FIG. 3 is a front cross-sectional view of a clip in a pulley. Endless elastomeric bands 22 and 31 are shown engaged in slots 11, 18 respectively. In the preferred embodiment, clips 10 are transversely engaged with the belt 20. Clips 10 are not mechanically fastened to the core member belt 20, although belt 20 bears upon surface 12 of each clip 10. Clips 10 are retained in a proper belt configuration by the elastomeric bands 22, 31. Belt 20 is shown properly engaged within clip 10. Surface 21 of multi-ribbed belt 20 bears upon surface 12 of clip 10. Belt 20 may also further comprise tensile members 23 that run lengthwise within the belt body. Angle β between inclined surfaces 16, 17 cooperates with the included angle of the pulley sides 5 in which the belt is trained during operation. The entire face of each of inclined surfaces 16, 17 bears upon the pulley sides 5, since it is through inclined surfaces 16, 17 that the compressive or axial load and power is transmitted from the pulley sides to the belt.
FIGS. 4(a), 4(b), 4(c), are 4(d) are a schematic of the belt assembly process. in FIG. 4(a), elastomeric bands 31, 22 are shown being inserted into slots 11, 18 respectively. In the next step FIG. 4(b), the elastomeric bands are shown seated in the slots. In FIG. 4(c) the endless member or belt 20 is inserted into the clip 10 through the top gap 25. During assembly the belt, which is held in shape by the elastomeric bands, may be pressed into a serpentine shape to allow the belt 20 to be placed over and ultimately into gaps 25. FIG. 4(d) shows belt 20 in the assembled configuration with the elastomeric bands 22, 31 in the clip 10 on either side of belt 20. In the preferred embodiment core member belt 20 is of a width, w, so that each side of the belt 20 bears against a respective side of elastomeric bands 22, 31 thereby retaining the elastomeric bands 22, 31 in their respective slots 18, 11.
FIG. 5 is a perspective view of the invention. In FIG. 5a, depicting a fully assembled invention, clips 10 are shown engaged about the belt 20. In FIG. 5b, a clip 10 is shown in cross-section depicting its relation to a major axis A of the belt 20.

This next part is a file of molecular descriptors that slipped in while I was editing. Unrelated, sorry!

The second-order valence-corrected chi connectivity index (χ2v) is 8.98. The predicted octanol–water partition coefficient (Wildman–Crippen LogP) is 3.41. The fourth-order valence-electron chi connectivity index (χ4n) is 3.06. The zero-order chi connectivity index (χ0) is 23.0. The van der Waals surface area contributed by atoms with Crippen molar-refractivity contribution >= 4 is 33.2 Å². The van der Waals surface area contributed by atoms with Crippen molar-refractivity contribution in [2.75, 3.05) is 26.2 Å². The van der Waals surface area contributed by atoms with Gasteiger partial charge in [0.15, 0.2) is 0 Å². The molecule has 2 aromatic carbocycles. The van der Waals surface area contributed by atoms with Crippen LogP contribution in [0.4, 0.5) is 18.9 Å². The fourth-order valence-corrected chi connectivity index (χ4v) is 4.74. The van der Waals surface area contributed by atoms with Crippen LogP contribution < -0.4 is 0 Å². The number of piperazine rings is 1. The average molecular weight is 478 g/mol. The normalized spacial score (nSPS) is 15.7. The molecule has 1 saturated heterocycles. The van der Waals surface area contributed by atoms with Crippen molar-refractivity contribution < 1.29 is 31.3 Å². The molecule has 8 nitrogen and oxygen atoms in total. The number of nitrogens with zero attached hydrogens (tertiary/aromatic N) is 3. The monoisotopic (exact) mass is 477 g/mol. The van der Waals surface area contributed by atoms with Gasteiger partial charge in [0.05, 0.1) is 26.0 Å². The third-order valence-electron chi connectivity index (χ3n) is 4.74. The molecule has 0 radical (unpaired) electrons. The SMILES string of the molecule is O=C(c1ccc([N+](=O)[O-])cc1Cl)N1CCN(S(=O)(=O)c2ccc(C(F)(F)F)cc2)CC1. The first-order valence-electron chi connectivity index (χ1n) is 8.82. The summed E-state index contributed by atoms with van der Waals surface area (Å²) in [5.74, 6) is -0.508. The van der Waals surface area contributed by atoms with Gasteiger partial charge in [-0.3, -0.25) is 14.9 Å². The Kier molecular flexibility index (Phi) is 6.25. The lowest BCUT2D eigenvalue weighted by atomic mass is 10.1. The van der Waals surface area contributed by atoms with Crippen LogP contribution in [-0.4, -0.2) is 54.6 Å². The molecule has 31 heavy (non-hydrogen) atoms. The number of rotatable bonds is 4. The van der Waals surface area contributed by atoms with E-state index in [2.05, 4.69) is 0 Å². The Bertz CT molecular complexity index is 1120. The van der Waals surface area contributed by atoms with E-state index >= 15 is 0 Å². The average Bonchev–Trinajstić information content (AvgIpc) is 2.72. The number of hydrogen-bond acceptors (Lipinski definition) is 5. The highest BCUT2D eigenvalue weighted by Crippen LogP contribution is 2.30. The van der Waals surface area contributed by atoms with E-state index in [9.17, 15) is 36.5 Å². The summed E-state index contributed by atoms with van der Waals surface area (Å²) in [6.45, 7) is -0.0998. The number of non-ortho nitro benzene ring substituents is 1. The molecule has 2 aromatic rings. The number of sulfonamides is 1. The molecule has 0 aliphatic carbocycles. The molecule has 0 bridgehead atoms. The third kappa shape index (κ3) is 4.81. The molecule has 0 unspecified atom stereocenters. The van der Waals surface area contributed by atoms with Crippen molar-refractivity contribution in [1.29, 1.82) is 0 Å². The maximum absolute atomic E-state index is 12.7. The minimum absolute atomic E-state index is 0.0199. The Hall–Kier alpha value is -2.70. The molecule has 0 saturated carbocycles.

It should be noted that the core member belt 20 can be any one of the several belts available in the art. It is only limited in form so that it properly cooperates with the shape and form of the bearing surface 12. This can include multi-ribbed profiles, as well as a toothed profile, v-belt profile, or flat profile. When the core member belt 20 wears out, the old core belt 20 is simply removed and replaced with a new one.
Although a single form of the invention has been described herein, it will be obvious to those skilled in the art that variations may be made in the construction and relation of parts without departing from the spirit and scope of the invention.
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|Citing Patent||Filing date||Publication date||Applicant||Title|
|US6634975 *||Feb 16, 2001||Oct 21, 2003||The Gates Corporation||Flexible drive ring belt|
|US6758778||Feb 7, 2002||Jul 6, 2004||The Gates Corporation||CVT belt|
|US6863632 *||Feb 20, 2004||Mar 8, 2005||The Gates Corporation||CVT belt|
|US7066858 *||Dec 19, 2001||Jun 27, 2006||Van Doorne's Transmissie B.V.||Belt|
|US7766776 *||Aug 2, 2005||Aug 3, 2010||Yamaha Hatsudoki Kabushiki Kaisha||V-shaped belt, belt-type transmission, and saddle type-vehicle|
|US8690719 *||Nov 20, 2009||Apr 8, 2014||Toyota Jidosha Kabushiki Kaisha||Push type driving belt|
|US8696499 *||Dec 22, 2009||Apr 15, 2014||Yamaha Hatsudoki Kabushiki Kaisha||Belt-type continuous stepless speed changer|
|US20040162174 *||Feb 20, 2004||Aug 19, 2004||Alexander Serkh||CVT belt|
|US20060030443 *||Aug 2, 2005||Feb 9, 2006||Yamaha Hatsudoki Kabushiki Kaisha||V-shaped belt, belt-type transmission, and saddle type-vehicle|
|US20100099522 *||Dec 22, 2009||Apr 22, 2010||Yamaha Hatsudoki Kabushiki Kaisha||Belt-type continuous stepless speed changer|
|US20110237376 *||Nov 20, 2009||Sep 29, 2011||Toyota Jidosha Kabushiki Kaisha||Push type driving belt|
|CN102144110B||Nov 20, 2009||Apr 9, 2014||丰田自动车株式会社||Compressed trasmission belt|
|WO2003067121A1 *||Jan 22, 2003||Aug 14, 2003||Gates Corp||Cvt belt|
|U.S. Classification||474/242, 474/201, 474/244|
|Cooperative Classification||F16G5/16, F16G5/166|
|European Classification||F16G5/16D, F16G5/16|
|Apr 24, 2000||AS||Assignment|
|Apr 15, 2003||CC||Certificate of correction|
|Apr 25, 2005||FPAY||Fee payment|
Year of fee payment: 4
|May 4, 2009||REMI||Maintenance fee reminder mailed|
|Oct 23, 2009||LAPS||Lapse for failure to pay maintenance fees|
|Dec 15, 2009||FP||Expired due to failure to pay maintenance fee|
Effective date: 20091023